Dermatitis / Eczema
Dermatitis is an inflammation of the skin – i.e., a rash. Characterized by dry skin, irritation, itching and scaling, dermatitis is often called eczema as well.
Eczema is characterized by red, itchy, scaly plaques and can affect anyone at any age. There are multiple subtypes and each one tends to have its own specific affected areas.
Atopic dermatitis is often seen in adolescents. Most can outgrow it though some will carry it into adulthood.
Contact dermatitis is due to an allergic reaction. It can occur at any time and can be quite irritating and annoying. Patch testing can help to determine if a patient is allergic to something.
Seb derm is a form of eczema affecting the scalp, face and mid chest and back area. It's a chronic condition but can be controlled with topical medications.
The different types of dermatitis are classified according to the cause of the condition:
- contact dermatitis is caused by an allergen or an irritating substance;
- atopic (childhood) dermatitis is hereditary, especially among individuals who live in urban areas with low humidity;
- seborrheic dermatitis (referring to the fatty lubricant matter secreted by the skin's sebaceous glands) is most common in infants (though also found among individuals 30-70 years old), primarily affecting men and found in 85 percent of AIDS sufferers;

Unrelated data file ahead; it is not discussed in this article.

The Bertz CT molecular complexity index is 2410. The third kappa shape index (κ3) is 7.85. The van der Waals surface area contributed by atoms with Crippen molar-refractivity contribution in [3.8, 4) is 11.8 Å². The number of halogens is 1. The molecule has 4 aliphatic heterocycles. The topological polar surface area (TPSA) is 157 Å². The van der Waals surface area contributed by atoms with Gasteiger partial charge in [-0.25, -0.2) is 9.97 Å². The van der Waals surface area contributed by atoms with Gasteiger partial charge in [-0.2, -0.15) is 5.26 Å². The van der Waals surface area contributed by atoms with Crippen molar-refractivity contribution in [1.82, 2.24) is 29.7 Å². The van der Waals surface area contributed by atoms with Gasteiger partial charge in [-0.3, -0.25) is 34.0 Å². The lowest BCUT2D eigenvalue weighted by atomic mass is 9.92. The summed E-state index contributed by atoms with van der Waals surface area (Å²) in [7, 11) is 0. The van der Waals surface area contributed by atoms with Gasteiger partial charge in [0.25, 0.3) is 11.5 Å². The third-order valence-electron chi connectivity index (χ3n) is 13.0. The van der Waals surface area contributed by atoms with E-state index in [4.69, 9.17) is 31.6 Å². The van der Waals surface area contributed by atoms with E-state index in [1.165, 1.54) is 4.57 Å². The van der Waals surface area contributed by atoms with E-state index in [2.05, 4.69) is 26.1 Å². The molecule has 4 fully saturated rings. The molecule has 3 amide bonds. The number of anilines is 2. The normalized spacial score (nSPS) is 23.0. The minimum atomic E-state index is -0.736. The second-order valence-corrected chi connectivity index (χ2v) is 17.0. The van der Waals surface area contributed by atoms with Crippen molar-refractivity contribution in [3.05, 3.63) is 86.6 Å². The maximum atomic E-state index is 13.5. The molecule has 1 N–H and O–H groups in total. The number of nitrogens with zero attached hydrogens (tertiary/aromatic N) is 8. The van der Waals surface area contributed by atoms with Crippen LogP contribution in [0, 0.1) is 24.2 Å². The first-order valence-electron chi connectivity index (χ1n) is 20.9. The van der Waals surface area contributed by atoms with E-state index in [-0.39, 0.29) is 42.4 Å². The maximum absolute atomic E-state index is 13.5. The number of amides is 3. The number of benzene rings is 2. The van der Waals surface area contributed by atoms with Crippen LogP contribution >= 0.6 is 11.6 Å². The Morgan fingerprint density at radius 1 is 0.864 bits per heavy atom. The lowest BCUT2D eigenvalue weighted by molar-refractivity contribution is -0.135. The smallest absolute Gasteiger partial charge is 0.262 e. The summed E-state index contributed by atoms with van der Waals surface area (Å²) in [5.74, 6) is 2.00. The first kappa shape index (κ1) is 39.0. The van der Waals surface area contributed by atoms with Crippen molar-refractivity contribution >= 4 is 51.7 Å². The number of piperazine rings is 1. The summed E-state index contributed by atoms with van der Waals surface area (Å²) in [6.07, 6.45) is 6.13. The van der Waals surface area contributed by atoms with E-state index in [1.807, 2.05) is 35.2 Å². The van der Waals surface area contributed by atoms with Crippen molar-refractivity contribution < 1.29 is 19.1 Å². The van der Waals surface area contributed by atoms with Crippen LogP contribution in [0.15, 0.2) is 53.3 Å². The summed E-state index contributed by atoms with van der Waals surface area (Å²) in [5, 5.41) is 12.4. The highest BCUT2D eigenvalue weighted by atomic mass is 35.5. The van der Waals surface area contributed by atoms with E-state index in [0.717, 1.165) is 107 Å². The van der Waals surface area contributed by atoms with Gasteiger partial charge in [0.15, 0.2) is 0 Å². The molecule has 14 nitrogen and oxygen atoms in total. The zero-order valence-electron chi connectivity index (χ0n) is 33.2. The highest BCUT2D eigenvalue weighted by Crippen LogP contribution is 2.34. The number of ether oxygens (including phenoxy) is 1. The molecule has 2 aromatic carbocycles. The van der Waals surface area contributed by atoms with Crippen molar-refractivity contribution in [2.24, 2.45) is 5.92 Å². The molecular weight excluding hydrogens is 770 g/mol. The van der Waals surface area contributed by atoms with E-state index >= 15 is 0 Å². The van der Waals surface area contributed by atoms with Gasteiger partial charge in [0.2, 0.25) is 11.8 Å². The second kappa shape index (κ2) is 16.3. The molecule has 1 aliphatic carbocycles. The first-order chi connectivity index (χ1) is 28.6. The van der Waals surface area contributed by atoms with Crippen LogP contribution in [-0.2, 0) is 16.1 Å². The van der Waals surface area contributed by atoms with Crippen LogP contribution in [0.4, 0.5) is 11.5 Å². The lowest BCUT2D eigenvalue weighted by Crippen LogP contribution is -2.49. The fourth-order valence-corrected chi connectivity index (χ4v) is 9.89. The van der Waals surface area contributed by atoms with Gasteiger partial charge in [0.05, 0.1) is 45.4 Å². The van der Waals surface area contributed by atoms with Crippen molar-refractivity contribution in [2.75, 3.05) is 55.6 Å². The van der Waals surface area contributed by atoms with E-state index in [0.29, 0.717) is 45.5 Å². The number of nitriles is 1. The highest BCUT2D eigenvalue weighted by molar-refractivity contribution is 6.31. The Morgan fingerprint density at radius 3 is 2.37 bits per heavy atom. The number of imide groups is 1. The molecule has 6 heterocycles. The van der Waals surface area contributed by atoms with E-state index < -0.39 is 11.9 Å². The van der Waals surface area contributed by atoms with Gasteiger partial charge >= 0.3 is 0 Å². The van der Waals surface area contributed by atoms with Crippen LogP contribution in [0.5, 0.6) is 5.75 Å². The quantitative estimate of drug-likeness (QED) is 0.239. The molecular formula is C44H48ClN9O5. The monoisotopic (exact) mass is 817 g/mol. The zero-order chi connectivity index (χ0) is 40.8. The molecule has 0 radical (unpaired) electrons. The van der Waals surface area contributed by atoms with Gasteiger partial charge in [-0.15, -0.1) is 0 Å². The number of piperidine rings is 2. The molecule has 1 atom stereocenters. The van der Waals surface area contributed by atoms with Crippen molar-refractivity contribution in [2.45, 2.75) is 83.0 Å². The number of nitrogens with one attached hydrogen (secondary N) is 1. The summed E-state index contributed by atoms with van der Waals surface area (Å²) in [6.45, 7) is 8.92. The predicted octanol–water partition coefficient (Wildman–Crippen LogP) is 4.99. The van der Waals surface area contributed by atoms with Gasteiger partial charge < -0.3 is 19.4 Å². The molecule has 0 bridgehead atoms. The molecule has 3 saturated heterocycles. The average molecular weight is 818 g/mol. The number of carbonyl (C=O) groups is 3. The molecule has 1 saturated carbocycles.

- nummular dermatitis, most often found among middle-aged people, is the least common type of dermatitis, with no known cause;
- stasis dermatitis is an inflammation on the lower legs caused by build-ups of blood and fluid, most likely to occur in people with varicose; and
- perioral dermatitis, similar to rosacea, appears most often in women between 20 and 60 years old.
A number of health conditions, allergies and genetic factors can cause dermatitis. Also exposure to any number of everyday irritants, such as soap, detergent, bleach, rubber, metal, jewelry, cosmetics, fragrances, perfumes, weeds (think poison ivy) and neomycin, an ingredient commonly found in topical antibiotic creams.
Treatment can be as simple as avoiding the allergen and irritant that invites the condition. However, much more effective and longer-lasting is the professional diagnosis available from a dermatologist, who may prescribe creams containing corticosteroids in conjunction with wet compresses.